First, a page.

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Grain exports push Port of Vancouver to record-breaking year

North Shore port terminals handled 44 million metric tonnes of cargo in 2023.
Freighters dock at North Vancouver port terminals March 15. North Shore port terminals helped push the Port of Vancouver to a record-breaking year in 2023. | Paul McGrath / North Shore News

Large increases in exports – particularly of grain and coal from North Shore port terminals – helped push the Port of Vancouver to a record volume of trade last year.

The port moved 150.4 million metric tonnes of cargo in 2023, the Vancouver Fraser Port Authority stated Friday.

Trade from North Shore port terminals made up almost a third of that, said Peter Xotta, president and CEO of the Vancouver Fraser Port Authority.

Total cargo volumes processed through North Shore terminals were up three per cent last year, from 42.9 million metric tonnes to 44 million tonnes, Xotta said.

The volume going through the North Shore is probably bigger than the total volume going through Canada’s next biggest port, Xotta added.

Grain exports were the driving force in those statistics.

Grain exports were up more than 50 per cent last year, with nine bulk grain terminals exporting 14.7 million metric tonnes of wheat to 38 different countries. North Shore terminals likely made up about half of those export figures, said Xotta. “Richardson, G3 and Cargill are very prominent players in the agricultural space,” he said.

“Agriculture has been kind of on a tear, I would say, in Canada for the last couple of years,” said Xotta. “And that’s reflected in our numbers.”

The numbers reflect a sharp increase following a drought on the prairies two growing seasons ago, combined with the war in Ukraine that has limited worldwide access to that country’s grain.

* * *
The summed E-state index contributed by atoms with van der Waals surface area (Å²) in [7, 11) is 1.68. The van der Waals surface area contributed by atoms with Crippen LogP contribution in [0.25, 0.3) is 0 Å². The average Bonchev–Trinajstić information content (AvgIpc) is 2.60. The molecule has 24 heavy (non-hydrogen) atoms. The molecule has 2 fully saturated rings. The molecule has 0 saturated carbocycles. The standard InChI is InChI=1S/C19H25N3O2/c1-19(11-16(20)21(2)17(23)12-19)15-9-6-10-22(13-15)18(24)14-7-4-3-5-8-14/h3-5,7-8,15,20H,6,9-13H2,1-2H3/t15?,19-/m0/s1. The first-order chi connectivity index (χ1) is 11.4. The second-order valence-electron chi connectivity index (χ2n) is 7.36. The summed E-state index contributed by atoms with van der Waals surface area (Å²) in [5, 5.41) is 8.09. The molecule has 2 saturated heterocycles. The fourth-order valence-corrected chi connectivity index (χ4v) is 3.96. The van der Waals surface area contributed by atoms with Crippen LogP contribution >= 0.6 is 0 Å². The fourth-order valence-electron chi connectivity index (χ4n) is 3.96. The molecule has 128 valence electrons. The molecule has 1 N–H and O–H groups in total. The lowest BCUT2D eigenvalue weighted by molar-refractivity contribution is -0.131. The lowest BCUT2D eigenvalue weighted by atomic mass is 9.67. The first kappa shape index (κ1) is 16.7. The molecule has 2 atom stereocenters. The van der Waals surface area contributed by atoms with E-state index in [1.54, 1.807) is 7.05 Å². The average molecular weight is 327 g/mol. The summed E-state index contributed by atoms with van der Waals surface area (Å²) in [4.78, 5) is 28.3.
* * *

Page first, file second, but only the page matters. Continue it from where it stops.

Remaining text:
Coal and sulphur exports were also up last year – including the metallurgical coal shipped through Neptune Terminals and the sulphur shipped through Vancouver Wharves. Exports of metallurgical coal were up six per cent last year. Most of the coal is shipped to markets in Asia, including Japan, Korea and China, according to the port. Exports of sulphur – used in both fertilizer and industrial processes – were up 11 per cent.

Demand for potash – a component of fertilizer shipped through Neptune Terminals – was down 11 per cent last year, in part due to a port strike in July, said Xotta. Neptune is one of three port terminals that handle potash.

Breakbullk products – consisting primarily of forest products shipped through terminals like Lynnterm on the North Shore – were down last year. That tends to reflect overall economic trends, particularly in the housing and construction industries, said Xotta. When those sectors slow – as they have with higher interest rates – “forest products have suffered.” Overall exports of breakbulk products were down 27 per cent last year.

And if you’ve noticed an increased number of freighter in the harbour recently, you’re not imagining things. Several weeks ago, cold winter weather on the Prairies meant train lengths had to be shortened, meaning grain traffic into the port slowed down, while vessels continued to arrive on schedule.

That is now moderating, said Xotta.